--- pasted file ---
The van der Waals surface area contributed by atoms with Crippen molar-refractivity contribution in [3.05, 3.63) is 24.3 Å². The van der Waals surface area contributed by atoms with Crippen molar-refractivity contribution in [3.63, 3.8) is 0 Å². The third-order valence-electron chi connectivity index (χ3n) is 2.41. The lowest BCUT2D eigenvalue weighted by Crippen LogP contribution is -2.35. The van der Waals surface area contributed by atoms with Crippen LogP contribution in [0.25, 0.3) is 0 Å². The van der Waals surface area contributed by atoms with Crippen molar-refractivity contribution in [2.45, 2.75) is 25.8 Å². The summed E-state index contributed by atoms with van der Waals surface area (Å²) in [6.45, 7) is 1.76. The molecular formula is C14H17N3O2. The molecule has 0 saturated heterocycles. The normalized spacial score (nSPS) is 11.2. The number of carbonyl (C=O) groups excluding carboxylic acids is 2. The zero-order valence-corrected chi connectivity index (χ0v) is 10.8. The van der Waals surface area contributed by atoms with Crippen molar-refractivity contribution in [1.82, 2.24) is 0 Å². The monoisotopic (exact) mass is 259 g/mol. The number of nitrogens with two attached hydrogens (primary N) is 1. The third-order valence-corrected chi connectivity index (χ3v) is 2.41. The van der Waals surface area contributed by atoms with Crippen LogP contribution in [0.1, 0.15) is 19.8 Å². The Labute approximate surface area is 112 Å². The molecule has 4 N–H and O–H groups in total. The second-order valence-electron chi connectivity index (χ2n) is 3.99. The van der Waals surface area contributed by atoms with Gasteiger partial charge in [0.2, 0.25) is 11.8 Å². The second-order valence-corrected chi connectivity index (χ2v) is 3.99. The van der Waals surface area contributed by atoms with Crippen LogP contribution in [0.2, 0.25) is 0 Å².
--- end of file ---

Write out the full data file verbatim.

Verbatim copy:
The van der Waals surface area contributed by atoms with Crippen molar-refractivity contribution in [3.05, 3.63) is 24.3 Å². The van der Waals surface area contributed by atoms with Crippen molar-refractivity contribution in [3.63, 3.8) is 0 Å². The third-order valence-electron chi connectivity index (χ3n) is 2.41. The lowest BCUT2D eigenvalue weighted by Crippen LogP contribution is -2.35. The van der Waals surface area contributed by atoms with Crippen LogP contribution in [0.25, 0.3) is 0 Å². The van der Waals surface area contributed by atoms with Crippen molar-refractivity contribution in [2.45, 2.75) is 25.8 Å². The summed E-state index contributed by atoms with van der Waals surface area (Å²) in [6.45, 7) is 1.76. The molecular formula is C14H17N3O2. The molecule has 0 saturated heterocycles. The normalized spacial score (nSPS) is 11.2. The number of carbonyl (C=O) groups excluding carboxylic acids is 2. The zero-order valence-corrected chi connectivity index (χ0v) is 10.8. The van der Waals surface area contributed by atoms with Crippen molar-refractivity contribution in [1.82, 2.24) is 0 Å². The monoisotopic (exact) mass is 259 g/mol. The number of nitrogens with two attached hydrogens (primary N) is 1. The third-order valence-corrected chi connectivity index (χ3v) is 2.41. The van der Waals surface area contributed by atoms with Crippen LogP contribution in [0.1, 0.15) is 19.8 Å². The Labute approximate surface area is 112 Å². The molecule has 4 N–H and O–H groups in total. The second-order valence-electron chi connectivity index (χ2n) is 3.99. The van der Waals surface area contributed by atoms with Gasteiger partial charge in [0.2, 0.25) is 11.8 Å². The second-order valence-corrected chi connectivity index (χ2v) is 3.99. The van der Waals surface area contributed by atoms with Crippen LogP contribution in [0.2, 0.25) is 0 Å².